Investment Regulations in Qatar

Investment Regulations in Qatar

Non‑Qatari investors may only invest in Qatar in accordance with Foreign Investment Law No 13 of 2000 and its numerous revisions:

  • Non-Qatari investors may invest in all parts of the economy (other than those set out below) with a Qatari partner who must own at least 51% of any enterprise.
  • Non-Qatari investors are prohibited from being appointed as commercial agents under Commercial Agencies Law No 8 of 2005 or from investing in real estate businesses (apart from designated real estate areas). Approval from the Council of Ministers is required for foreign investment in banking and insurance.
  • The Minister of Economy and Commerce may permit non‑Qatari investors to own up to 100% of a business in one of the following sectors, if such projects match the development plan of the State of Qatar: agriculture; industry; health; education; tourism; development and exploitation of natural resources; technical and information consultancy; cultural, sports and entertainment services; distribution services; and energy or mining.
  • Foreign capital is guaranteed against expropriation (although the State may acquire assets for public benefit on a nondiscriminatory basis, provided the full economic value is paid for the asset).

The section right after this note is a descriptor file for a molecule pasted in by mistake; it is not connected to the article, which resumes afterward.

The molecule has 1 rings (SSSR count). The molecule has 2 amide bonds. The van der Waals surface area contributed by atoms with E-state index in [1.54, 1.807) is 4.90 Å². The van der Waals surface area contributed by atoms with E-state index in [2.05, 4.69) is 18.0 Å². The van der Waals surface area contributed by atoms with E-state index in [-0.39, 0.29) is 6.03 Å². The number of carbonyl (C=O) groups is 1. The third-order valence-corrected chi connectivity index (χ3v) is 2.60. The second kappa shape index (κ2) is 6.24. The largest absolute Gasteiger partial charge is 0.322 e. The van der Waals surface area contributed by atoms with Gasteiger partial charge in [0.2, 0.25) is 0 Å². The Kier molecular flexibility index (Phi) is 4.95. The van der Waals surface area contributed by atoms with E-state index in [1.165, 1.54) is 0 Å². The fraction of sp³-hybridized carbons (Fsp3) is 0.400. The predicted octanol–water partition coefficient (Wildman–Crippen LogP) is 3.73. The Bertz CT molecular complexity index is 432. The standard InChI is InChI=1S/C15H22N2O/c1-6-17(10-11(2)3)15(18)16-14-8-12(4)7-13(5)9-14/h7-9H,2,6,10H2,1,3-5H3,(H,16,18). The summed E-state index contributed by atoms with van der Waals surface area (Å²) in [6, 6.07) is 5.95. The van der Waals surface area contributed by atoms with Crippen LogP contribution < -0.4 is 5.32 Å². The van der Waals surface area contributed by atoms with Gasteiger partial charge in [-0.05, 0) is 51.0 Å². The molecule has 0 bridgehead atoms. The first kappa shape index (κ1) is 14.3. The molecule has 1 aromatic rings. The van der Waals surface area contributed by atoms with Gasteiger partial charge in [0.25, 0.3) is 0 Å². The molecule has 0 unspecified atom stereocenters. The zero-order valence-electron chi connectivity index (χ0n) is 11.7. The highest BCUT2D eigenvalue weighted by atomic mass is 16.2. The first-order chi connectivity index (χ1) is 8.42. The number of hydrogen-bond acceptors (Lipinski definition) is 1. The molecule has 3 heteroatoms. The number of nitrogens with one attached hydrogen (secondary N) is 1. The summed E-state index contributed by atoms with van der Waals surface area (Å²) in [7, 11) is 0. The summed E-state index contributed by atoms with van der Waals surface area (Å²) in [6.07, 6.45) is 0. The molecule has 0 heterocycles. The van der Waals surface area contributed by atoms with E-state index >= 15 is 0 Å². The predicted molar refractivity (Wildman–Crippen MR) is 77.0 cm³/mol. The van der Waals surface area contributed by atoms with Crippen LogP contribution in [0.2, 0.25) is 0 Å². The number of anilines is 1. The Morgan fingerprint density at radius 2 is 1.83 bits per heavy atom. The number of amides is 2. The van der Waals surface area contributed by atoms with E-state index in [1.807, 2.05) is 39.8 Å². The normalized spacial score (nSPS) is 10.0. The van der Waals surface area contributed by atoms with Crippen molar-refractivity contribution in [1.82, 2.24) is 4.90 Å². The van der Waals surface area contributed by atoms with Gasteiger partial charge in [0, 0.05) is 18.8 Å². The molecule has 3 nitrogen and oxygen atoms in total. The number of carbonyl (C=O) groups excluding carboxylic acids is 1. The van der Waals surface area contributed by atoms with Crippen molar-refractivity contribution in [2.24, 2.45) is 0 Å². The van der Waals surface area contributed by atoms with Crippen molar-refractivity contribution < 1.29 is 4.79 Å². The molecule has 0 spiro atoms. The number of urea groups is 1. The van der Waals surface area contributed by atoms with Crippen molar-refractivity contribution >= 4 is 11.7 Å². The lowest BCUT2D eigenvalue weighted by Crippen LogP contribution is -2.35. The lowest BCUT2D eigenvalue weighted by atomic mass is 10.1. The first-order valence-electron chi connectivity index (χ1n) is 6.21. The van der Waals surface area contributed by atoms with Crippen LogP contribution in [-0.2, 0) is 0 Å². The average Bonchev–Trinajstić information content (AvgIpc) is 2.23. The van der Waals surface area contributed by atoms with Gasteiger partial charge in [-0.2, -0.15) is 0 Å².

• Subject to Ministerial approval, a foreign company performing a specific contract in Qatar may set up a branch office if the project facilitates the performance of a public service or utility.
  • A non‑Qatari company operating in Qatar under a Qatari government concession to extract, exploit or manage the State’s national resources is exempt from the Foreign Investment Law. In practice this covers all large oil and gas companies.
  • A company formed by a non‑Qatari entity with the government or a government entity (‘Article 68 Company’) will be subject to special rules.
  • All international companies securing mega infrastructure development work must share at least 30% of the contract with local entities.